Dingoes know that humans are an easy way to get food, and you will often see a dingo watching fishermen, and waiting for free fish. Dingoes also occasionally tour through campsites and sit of the periphery of a camp, watching and waiting for an opportunity to be given some free food or to find some left over scraps. In most cases dingoes simply sit back beyond the light of the camp and watch. If a dingo chooses to sit near you feel very honoured and enjoy its company but do not try to approach the animal, and don’t try to lure it with food. Dingoes do not like to be patted so please never reach out you hand to pat them, especially over their head. This is seen by dingoes as predatorial behavior and very threatening.
Dingoes are shameless thieves, and will take any opportunity to steal whatever they can from you. This is not because the item has your scent on it and they see it as a food item, it is because they love to play with whatever new and novel item they can find. Do not leave your thongs outside your tent, or leave anything out of your vehicle that you can’t afford to have stolen. This obviously includes food, but also includes sleeping mattresses, which they love to tear up into small pieces, and anything else you own including expensive camera equipment!
Dingo Play Behavior
The way dingoes instigate play is to run at a sibling and land a great big bite on its body somewhere. When juvenile dingoes rush at people on the beach they are not necessarily racing in for an attack; they may be running over to start a play fight. If you ignore dingoes they usually retreat to play amongst themselves.
When the subject of the invitation to play is a young child, the incident can become more serious – due mainly to the fact that children are so small and are more easily hurt than adults. So for the safety of both children and dingoes, do not leave your child unattended at any time while on the island. Most incidents that occur happen when the parents are at a distance from their child.
Part of dingo play behaviour is an activity called ambush or rushing. This is where the dingo suddenly rushes at a sibling, bowling him over, which instigates a play fight. Play fighting consists of mouthing, nipping and biting each other, as with all dogs. Dingoes unfortunately do not understand that our skin is not as strong as theirs and that we don’t have protective fur.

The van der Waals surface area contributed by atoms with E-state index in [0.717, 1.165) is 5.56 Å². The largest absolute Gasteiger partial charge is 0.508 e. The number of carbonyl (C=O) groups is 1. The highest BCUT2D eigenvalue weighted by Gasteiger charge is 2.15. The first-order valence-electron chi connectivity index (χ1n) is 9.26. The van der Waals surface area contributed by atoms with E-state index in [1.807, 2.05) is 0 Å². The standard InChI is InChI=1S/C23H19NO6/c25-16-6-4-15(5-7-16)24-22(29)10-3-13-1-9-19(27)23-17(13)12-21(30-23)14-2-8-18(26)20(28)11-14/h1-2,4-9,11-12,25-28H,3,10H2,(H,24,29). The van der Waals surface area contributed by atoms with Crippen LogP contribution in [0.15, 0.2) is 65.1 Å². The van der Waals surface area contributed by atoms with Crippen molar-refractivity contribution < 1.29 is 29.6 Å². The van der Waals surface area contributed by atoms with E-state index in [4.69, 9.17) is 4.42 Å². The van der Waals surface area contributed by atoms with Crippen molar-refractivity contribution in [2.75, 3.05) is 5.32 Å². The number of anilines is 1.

The most favourite game of the dingo is chasey. Therefore if you attempt to run away from the dingo it will immediately take chase. In doing so it will most probably nip or bite at your ankles. Likewise NEVER run into the water. Dingoes love water play and a person in water excites them.
If a dingo approaches you with play-type behaviour, do not respond. Stand still, look the dingo in the eye, and back away if you feel you need to. If a dingo follows while you are walking, turn to face the animal and walk backwards slowly until it gets bored and moves away. Do not over react or move suddenly, as this will excite the dingo into further play. Do not run towards the surf.
Dingoes are not aggressive by nature and do not attack people for no reason, so don’t be alarmed. They are however very gregarious, playful animals. Dingo play can look very aggressive but is in fact benign.
Dingoes hate being ‘told off’ and in my experience quite often sulk for hours afterwards. So a stern word is usually all it takes to send them scurrying away with their tails between their legs.
Correct behavior results in calm dingoes that play amongst themselves.
The best reason for not feeding dingoes and not encouraging them is that if QPWS sees a particular dingo interacting with people on too many occasions, it becomes classified as a ‘problem animal’. Problem animals have reports made against them, and can eventually get destroyed. So for the sake of the dingoes on Fraser, enjoy seeing them in the wild, take as many photos as you like, but please don’t encourage them to come near you or your vehicle. And remember, any sightings of dingoes that you report to QPWS staff are written down and can be used against that animal in the future.
IN THE SEVEN YEARS I HAVE BEEN WORKING IN CLOSE PROXIMITY TO DINGOES ON Fraser Island I have NEVER been attacked or ever felt threatened by a dingo. if you follow the above advice neither will you.